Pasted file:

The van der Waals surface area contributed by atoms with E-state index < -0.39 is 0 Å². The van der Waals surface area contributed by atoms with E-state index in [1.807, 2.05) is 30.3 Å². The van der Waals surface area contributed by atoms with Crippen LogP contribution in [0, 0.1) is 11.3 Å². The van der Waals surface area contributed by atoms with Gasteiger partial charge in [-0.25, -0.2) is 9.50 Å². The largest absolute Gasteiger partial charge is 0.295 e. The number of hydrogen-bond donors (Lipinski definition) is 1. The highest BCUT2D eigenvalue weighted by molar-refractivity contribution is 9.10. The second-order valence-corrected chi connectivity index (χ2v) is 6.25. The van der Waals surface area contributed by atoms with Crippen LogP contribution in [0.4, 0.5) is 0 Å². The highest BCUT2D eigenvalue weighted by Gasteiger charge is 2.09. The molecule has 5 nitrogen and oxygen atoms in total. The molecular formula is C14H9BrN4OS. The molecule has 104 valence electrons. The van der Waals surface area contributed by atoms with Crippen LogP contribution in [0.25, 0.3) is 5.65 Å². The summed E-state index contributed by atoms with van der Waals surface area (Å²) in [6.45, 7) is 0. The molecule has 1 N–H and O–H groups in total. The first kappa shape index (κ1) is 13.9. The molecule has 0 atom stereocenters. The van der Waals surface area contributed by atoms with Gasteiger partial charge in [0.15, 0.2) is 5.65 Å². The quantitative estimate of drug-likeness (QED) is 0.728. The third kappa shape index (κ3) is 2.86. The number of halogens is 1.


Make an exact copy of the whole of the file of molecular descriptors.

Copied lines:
The van der Waals surface area contributed by atoms with E-state index < -0.39 is 0 Å². The van der Waals surface area contributed by atoms with E-state index in [1.807, 2.05) is 30.3 Å². The van der Waals surface area contributed by atoms with Crippen LogP contribution in [0, 0.1) is 11.3 Å². The van der Waals surface area contributed by atoms with Gasteiger partial charge in [-0.25, -0.2) is 9.50 Å². The largest absolute Gasteiger partial charge is 0.295 e. The number of hydrogen-bond donors (Lipinski definition) is 1. The highest BCUT2D eigenvalue weighted by molar-refractivity contribution is 9.10. The second-order valence-corrected chi connectivity index (χ2v) is 6.25. The van der Waals surface area contributed by atoms with Crippen LogP contribution in [0.4, 0.5) is 0 Å². The highest BCUT2D eigenvalue weighted by Gasteiger charge is 2.09. The molecule has 5 nitrogen and oxygen atoms in total. The molecular formula is C14H9BrN4OS. The molecule has 104 valence electrons. The van der Waals surface area contributed by atoms with Crippen LogP contribution in [0.25, 0.3) is 5.65 Å². The summed E-state index contributed by atoms with van der Waals surface area (Å²) in [6.45, 7) is 0. The molecule has 1 N–H and O–H groups in total. The first kappa shape index (κ1) is 13.9. The molecule has 0 atom stereocenters. The van der Waals surface area contributed by atoms with Gasteiger partial charge in [0.15, 0.2) is 5.65 Å². The quantitative estimate of drug-likeness (QED) is 0.728. The third kappa shape index (κ3) is 2.86. The number of halogens is 1.